English writer/director Sally Potter has built her reputation on challenging dramas, like the gender-bending Orlando, the revolution-focused Ginger & Rosa, and Yes, a steamy romance with poetic dialogue set to iambic pentameter. Maybe that’s why The Party is so jarring. Though sharply cast and leanly executed, this dark comedy about a band of elitist London liberals feels strangely safe, and ultimately underwhelming.
Kristin Scott Thomas leads a small but stellar ensemble, playing Janet, the newly elected Minister of Health. To celebrate her victory, she’s invited some friends over for a party. But her professor husband Bill (Timothy Spall) proves a distraction, wallowing in a foul mood and his favorite records. Not even Janet’s sharp-tongued American friend (Patricia Clarkson) and her big-hearted hippie boyfriend (Bruno Ganz) can improve Bill’s humor. Things only get more uncomfortable at the arrival of Bill’s colleague Martha (Cherry Jones) and her pregnant wife (Emily Mortimer), who’re teetering on a relationship-quaking fight. Finally, into all this awkwardness bumbles Tom (Cillian Murphy), a coked-up banker who has got a gun tucked in his blazer.
More or less told in real time, The Party spins from common social awkwardness to soap opera-level histrionics, thanks to a mounting series of life-rattling reveals. See, Bill has a secret. But so too does his picture-perfect partner, and their supportive friends, and the over-stimulated suit. It’s the stuff of drama, but played for laughs thanks to Potter’s satirical wit that cuts through the bullshit of intellectual elitism, and exposes each of these respectable, educated upper crusters to be as messy as the rabble they speak of in tender but condescending terms. The Party plays as a chamber drama, never venturing beyond the Janet’s lovely London home, and thereby trapping the social tension to claustrophobic effect. Potter relishes our choking on it, turning up the giddying suspense with each sordid surprise.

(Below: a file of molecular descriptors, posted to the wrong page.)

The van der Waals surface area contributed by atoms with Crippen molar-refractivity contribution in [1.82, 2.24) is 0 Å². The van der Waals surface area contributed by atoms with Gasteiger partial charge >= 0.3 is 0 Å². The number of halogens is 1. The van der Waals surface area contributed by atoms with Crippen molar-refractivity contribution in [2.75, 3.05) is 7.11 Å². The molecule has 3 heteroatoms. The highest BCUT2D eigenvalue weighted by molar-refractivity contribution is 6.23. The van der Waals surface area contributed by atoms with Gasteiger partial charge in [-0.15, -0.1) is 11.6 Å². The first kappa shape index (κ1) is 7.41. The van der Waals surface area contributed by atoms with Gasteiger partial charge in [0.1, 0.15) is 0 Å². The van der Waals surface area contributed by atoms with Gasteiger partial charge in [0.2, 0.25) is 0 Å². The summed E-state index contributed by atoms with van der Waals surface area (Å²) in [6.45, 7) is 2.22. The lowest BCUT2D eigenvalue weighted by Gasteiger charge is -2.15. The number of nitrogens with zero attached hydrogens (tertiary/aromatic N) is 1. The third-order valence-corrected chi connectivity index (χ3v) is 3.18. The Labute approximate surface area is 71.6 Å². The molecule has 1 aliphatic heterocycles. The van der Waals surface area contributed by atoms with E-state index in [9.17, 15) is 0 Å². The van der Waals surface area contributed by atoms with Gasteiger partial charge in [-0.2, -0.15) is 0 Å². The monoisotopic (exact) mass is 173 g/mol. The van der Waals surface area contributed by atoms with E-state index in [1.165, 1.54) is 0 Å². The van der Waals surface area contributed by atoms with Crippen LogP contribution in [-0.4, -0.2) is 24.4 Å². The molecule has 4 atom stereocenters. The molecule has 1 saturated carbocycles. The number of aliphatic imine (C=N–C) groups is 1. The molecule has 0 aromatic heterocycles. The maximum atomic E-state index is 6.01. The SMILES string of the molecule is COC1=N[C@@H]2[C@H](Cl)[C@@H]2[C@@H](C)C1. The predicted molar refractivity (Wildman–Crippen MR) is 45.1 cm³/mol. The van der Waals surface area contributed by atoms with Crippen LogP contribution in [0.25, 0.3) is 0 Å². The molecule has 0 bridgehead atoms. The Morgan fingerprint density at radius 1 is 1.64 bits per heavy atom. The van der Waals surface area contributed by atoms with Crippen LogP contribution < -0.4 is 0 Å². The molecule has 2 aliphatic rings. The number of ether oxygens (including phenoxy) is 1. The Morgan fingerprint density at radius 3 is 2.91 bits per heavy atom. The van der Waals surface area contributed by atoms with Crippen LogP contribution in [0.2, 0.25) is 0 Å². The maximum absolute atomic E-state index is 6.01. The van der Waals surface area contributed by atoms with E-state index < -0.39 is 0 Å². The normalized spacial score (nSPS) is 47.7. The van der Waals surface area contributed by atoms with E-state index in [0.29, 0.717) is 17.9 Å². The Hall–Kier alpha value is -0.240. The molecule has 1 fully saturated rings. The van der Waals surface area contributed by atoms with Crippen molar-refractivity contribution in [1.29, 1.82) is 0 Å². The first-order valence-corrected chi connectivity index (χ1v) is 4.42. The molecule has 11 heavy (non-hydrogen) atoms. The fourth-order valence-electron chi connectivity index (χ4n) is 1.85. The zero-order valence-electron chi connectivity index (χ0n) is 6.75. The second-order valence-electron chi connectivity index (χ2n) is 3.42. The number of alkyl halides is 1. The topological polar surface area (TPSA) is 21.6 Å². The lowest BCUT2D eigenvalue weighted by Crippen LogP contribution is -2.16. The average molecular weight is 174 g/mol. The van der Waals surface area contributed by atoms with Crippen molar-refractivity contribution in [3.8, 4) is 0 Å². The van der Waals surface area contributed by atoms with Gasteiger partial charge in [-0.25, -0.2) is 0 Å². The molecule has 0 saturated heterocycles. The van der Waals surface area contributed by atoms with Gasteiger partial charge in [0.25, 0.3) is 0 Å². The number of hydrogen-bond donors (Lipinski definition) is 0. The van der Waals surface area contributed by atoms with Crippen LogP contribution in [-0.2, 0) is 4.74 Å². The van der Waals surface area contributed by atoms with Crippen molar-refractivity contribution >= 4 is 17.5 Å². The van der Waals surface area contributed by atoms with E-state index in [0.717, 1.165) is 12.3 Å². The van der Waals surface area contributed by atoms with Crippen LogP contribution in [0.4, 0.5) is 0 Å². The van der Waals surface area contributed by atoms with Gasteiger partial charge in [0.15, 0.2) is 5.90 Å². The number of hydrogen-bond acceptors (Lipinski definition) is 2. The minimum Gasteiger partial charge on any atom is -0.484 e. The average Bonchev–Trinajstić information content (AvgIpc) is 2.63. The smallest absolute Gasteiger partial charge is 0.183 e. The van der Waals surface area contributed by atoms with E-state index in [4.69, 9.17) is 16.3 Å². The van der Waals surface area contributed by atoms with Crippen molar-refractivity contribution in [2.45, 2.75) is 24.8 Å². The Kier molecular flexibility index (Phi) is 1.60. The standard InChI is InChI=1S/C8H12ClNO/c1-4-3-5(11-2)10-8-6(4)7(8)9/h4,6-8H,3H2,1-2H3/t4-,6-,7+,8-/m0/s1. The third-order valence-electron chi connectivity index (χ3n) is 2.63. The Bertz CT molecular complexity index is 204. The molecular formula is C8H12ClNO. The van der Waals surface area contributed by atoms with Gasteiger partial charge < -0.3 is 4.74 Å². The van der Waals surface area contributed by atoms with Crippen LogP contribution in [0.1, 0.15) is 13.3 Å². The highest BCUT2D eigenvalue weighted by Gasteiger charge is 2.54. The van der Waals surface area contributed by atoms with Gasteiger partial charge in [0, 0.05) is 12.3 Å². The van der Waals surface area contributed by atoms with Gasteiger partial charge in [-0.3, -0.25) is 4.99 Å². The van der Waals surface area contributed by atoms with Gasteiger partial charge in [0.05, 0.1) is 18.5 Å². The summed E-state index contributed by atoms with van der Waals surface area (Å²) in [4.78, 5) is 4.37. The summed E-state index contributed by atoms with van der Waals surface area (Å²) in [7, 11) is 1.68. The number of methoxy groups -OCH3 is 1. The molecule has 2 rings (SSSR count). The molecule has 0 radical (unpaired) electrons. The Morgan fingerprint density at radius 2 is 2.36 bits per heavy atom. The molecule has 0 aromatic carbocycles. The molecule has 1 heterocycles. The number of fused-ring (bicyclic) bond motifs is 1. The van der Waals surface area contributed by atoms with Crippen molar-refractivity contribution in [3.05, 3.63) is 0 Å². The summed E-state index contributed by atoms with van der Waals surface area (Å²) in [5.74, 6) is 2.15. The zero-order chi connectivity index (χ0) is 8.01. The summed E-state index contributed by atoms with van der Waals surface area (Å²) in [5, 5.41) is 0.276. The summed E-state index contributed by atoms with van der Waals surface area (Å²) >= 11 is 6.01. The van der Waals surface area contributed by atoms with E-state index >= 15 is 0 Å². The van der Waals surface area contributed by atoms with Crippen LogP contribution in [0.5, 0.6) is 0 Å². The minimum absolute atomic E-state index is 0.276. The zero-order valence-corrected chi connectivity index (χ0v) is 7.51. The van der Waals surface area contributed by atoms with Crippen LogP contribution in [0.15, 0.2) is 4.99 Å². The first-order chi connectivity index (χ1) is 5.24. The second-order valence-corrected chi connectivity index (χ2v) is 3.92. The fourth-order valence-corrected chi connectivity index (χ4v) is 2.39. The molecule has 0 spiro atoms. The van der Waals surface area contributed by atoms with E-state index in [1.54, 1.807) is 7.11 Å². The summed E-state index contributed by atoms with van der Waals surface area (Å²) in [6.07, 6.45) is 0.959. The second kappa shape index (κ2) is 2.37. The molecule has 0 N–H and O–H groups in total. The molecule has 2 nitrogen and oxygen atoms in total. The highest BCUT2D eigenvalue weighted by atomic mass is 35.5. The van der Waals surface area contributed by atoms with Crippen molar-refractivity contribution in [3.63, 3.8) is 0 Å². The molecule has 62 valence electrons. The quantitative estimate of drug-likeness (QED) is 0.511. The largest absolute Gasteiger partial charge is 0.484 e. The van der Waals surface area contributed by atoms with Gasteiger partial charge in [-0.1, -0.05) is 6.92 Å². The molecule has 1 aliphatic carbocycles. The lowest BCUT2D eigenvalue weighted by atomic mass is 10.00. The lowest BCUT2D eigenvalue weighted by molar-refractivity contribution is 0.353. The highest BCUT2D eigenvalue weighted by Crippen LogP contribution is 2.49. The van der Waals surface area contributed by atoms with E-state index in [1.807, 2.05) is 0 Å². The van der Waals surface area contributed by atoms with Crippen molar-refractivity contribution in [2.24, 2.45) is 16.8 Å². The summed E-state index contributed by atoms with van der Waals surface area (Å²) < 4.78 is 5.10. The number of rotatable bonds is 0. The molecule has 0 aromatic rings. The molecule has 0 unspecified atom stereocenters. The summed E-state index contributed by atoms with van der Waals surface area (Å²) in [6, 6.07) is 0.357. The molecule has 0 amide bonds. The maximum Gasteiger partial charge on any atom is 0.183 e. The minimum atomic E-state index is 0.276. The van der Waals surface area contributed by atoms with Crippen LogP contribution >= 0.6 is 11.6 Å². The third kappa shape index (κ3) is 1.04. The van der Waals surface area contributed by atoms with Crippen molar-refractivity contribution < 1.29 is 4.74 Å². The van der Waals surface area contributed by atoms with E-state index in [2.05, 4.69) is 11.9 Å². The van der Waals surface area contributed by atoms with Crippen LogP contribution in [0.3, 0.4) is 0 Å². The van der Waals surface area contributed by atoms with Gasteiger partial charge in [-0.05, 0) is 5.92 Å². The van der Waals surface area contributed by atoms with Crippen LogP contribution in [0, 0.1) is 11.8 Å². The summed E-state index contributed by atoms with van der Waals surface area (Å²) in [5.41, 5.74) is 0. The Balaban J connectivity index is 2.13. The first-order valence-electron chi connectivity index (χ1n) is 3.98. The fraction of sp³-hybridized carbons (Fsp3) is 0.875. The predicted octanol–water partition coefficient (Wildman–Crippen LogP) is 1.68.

The performances here are master class. Thomas is a vision of beatific elegance as she glides canapés in the oven while juggling phone calls, and carrying on hostess-appropriate small talk. Then, she deftly chips away at this this flawless façade, exposing pulsating regret and raw outrage. Jones and Mortimer make a mesmerizing duo, performing a dance of evasion and placation that seems a painfully precise critique of modern marriage. Spall finds nuance in wallowing, and spark laughs with some surprising–and violent–slapstick. Murphy is the wild card, electric and dangerous. Yet he manages to lace in a vulnerability that begs for sympathy. Almost annoyingly pleasant and eternally calm, Ganz is a perfect foil to Clarkson, who wields withering remarks with a savage grace. Each of them maneuvers the turns of phrase in Potter’s script with an impeccable agility, and breathes life into what could otherwise be viewed as caricatures of posh privilege. Though for me, Clarkson was the standout, switching from an exasperated scorn to cheeky censure and jet-black jokes about the potential upside of homicide, all in the blink of one, perfectly curled eyelash.
Watching The Party feels like seeing an excellent theatrical production. And that’s part of the problem. The film never feels particularly cinematic. Performances are competently captured, yet the cinematography fails to elevate the material. The choice of shooting in black-and-white seems unmotivated or arbitrary. But most galling of all is the abrupt way Potter ends her story. After so many emotional explosions, biting battles, and gasp-pulling surprises, she goes out on a not-so-shocking final reveal and a DOA joke. Then, it’s curtains, cutting us off from the party, the characters, and their unresolved threads.
As the credits rolled, I felt cheated, robbed of a climax that suited this sophisticated and deliciously dark comedy. In the end, The Party felt like a feast that laid out one surprising and delectable delight after another. Then came time for dessert, where I was served not a slobber-inducing delicacy, but a moldy hard candy and a stiff shove out the door.
Kristy Puchko (@KristyPuchko) is a New York-based film critic and entertainment journalist, her work has appeared in Vanity Fair, IndieWire, Nerdist, and Pajiba (to name a few). Ms. Puchko a co-host for the Sirius XM show It’s Erik Nagel, and has taught a course on film criticism at FIT. To see more of her work, visit DecadentCriminals.com